ANSWERS: 6
  • Oh, I don't really think so. It may be the only thing many others hear about Australia, but that is their own fault. I have been very impressed with Australian novelists, poets, and Australian cinema in recent years. Australia is in many ways like the young United States was. Its cultural aspects were ignored or disparaged. "Who reads an American book?" was a comment by a Brit of the nineteenth century. Well, things certainly changed, did they not?
  • Sport is huge there but all I can say is I have a bunch of 'Aussie' friends and they are great!
  • yes sport does play a big part of our Aussie way of life .. then again so many different sports are played down here its not hard to see why. But only ignorant fools would think that sport is the be all end all for Aussies.. we have adopted many things from the great many cultures that now call Australia home .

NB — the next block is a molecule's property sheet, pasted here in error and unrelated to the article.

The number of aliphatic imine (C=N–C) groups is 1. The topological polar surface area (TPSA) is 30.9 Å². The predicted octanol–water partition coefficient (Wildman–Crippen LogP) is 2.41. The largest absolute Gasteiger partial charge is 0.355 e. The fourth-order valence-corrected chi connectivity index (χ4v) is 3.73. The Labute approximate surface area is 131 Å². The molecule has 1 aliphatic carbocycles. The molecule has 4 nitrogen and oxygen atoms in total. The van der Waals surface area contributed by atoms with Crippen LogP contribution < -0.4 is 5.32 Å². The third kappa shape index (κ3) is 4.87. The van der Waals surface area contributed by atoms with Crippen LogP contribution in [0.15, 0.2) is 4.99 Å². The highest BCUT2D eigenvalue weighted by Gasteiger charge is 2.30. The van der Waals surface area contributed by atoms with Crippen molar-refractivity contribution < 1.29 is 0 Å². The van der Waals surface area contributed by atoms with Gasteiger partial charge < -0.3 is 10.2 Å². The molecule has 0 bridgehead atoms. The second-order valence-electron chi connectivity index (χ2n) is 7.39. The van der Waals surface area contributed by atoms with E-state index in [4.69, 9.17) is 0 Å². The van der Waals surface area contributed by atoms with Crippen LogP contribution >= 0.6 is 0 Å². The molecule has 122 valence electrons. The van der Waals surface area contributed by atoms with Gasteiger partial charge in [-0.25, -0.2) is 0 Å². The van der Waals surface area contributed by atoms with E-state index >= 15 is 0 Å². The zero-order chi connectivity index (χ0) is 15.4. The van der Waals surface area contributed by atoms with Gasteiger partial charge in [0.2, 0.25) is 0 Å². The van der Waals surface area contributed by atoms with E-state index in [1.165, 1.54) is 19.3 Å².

• From an outside point of view, it summaries Australian culture. This is not because I think that Australian culture is nothing but sport, of course it isn't, but because I genuinely do not know what Aussie culture is. I haven't been introduced to it, I haven't read it, seen it or heard it. I guess it just has not been 'exported' in the way that other cultures have. Or perhaps, maybe, like England there is not really a loud and noticible Aussie culture and this is why sport has come to define it to a large extent.
  • Not enough. Your language defines your culture. I know, I know, you speak English. You speak Australian English. Its full of funny words, and sayings. It might be slang, its really Australianisms. when was the last time you were in a thunderbox?
  • I hate sport and I'm Australian. I think Australia is more defined by things like bbqs, bush tucker, aborigines, ugly prime ministers and very interesting, unique wildlife.

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